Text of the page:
Google Inc.’s (NASDAQ:GOOG) Google PrimeTime app for Google TV sets and set-top boxes just got buddy-buddy with the Amazon Prime (NASDAQ:AMZN), Netflix (NASDAQ:NFLX), and HBO Go content subscription services. The Google PrimeTime app was recently updated to version 1.4.3-43-79424, according to betanews, and the update rolls all these premium video content providers into the app’s interface through a “subscription selector” feature. Now Google PrimeTime through Google TV offers one-stop access to basically all the streaming content available, including the user’s cable or satellite channels.
Of course, users of the Google PrimeTime app will still need to have active subscriptions to Netflix, Amazon Prime, and HBO GO to stream their respective content through the app. (Amazon Instant Video, which was previously absent in any for from Google TV is also available.) When a user’s content subscriptions are added into the PrimeTime app via the subscription selector, all the content they already pay for is automatically marked as “free” in Google TV and watchable.
Will Google TV eventually completely replace the dreadful channel selector and streaming interface on cable and satellite set-top boxes? Maybe. It still has a long way to go to achieve meaningful market penetration. Meanwhile, Microsoft’s Xbox 360 has turned into a bit of a media center itself through Microsoft’s periodic updates of its system software. The Xbox 360 offers all the Comcast and Verizon channels and streaming content a user already pays for through its own slick interface. It also has Netflix, YouTube and variety of other streaming media services available through apps.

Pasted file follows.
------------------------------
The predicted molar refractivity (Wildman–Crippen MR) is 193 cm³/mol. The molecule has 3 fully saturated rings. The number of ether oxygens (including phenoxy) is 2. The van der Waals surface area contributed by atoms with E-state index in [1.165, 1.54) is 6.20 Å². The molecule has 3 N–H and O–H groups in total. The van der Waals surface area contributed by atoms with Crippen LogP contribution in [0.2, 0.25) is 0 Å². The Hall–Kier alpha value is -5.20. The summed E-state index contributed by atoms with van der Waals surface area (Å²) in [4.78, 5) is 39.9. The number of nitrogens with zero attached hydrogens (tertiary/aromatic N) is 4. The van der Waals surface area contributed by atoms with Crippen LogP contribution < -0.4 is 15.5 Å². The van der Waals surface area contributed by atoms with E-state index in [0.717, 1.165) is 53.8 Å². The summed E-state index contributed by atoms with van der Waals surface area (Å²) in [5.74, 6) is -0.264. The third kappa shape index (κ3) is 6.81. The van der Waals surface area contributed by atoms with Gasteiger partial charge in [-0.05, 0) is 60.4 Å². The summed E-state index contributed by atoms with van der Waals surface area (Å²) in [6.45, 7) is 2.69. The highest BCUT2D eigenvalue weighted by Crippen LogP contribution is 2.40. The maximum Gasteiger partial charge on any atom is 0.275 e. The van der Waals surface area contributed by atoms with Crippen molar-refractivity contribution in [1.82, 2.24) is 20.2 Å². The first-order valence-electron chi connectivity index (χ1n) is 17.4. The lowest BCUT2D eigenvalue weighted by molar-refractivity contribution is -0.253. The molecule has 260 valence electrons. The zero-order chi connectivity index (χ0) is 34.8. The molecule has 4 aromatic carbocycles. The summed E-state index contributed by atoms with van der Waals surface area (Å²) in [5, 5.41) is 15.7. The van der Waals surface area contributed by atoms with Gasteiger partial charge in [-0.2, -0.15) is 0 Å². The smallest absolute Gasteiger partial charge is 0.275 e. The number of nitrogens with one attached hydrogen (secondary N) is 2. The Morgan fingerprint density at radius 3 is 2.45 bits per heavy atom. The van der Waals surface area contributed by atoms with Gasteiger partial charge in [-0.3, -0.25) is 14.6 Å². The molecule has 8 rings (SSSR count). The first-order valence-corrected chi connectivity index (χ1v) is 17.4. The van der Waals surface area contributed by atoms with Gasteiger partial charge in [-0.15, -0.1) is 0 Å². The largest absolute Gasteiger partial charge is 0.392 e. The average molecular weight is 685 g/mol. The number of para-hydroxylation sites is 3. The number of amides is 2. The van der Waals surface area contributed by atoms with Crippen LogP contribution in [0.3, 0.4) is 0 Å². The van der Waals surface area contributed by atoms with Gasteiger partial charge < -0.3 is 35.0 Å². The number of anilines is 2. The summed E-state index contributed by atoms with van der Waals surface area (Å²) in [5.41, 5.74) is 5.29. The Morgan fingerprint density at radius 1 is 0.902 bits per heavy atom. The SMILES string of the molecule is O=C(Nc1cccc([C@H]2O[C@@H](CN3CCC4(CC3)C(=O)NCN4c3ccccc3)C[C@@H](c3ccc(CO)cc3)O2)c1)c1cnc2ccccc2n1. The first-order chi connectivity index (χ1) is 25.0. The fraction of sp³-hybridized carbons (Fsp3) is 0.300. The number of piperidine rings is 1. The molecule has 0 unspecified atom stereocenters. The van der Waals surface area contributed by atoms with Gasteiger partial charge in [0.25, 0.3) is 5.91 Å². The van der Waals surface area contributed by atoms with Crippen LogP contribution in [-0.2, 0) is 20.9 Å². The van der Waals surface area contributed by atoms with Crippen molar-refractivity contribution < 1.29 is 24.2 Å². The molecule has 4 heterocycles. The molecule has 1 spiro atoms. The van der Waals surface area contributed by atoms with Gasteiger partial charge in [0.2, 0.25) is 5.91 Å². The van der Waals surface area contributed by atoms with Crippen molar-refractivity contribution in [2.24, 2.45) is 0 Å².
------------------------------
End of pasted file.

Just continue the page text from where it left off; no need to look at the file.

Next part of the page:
The advantage that console makers have over Google TV is that their consoles are multi-functional. Streaming video content is just an additional perk to the game and movie disc playing the consoles do so well. Google also has two methods to use Google TV. It comes built-in to select televisions but is also available as a set-top box. Google has to worry about the user experience across a variety of hardware made by different manufacturers. Console makers have the luxury of making both the hardware and software themselves.
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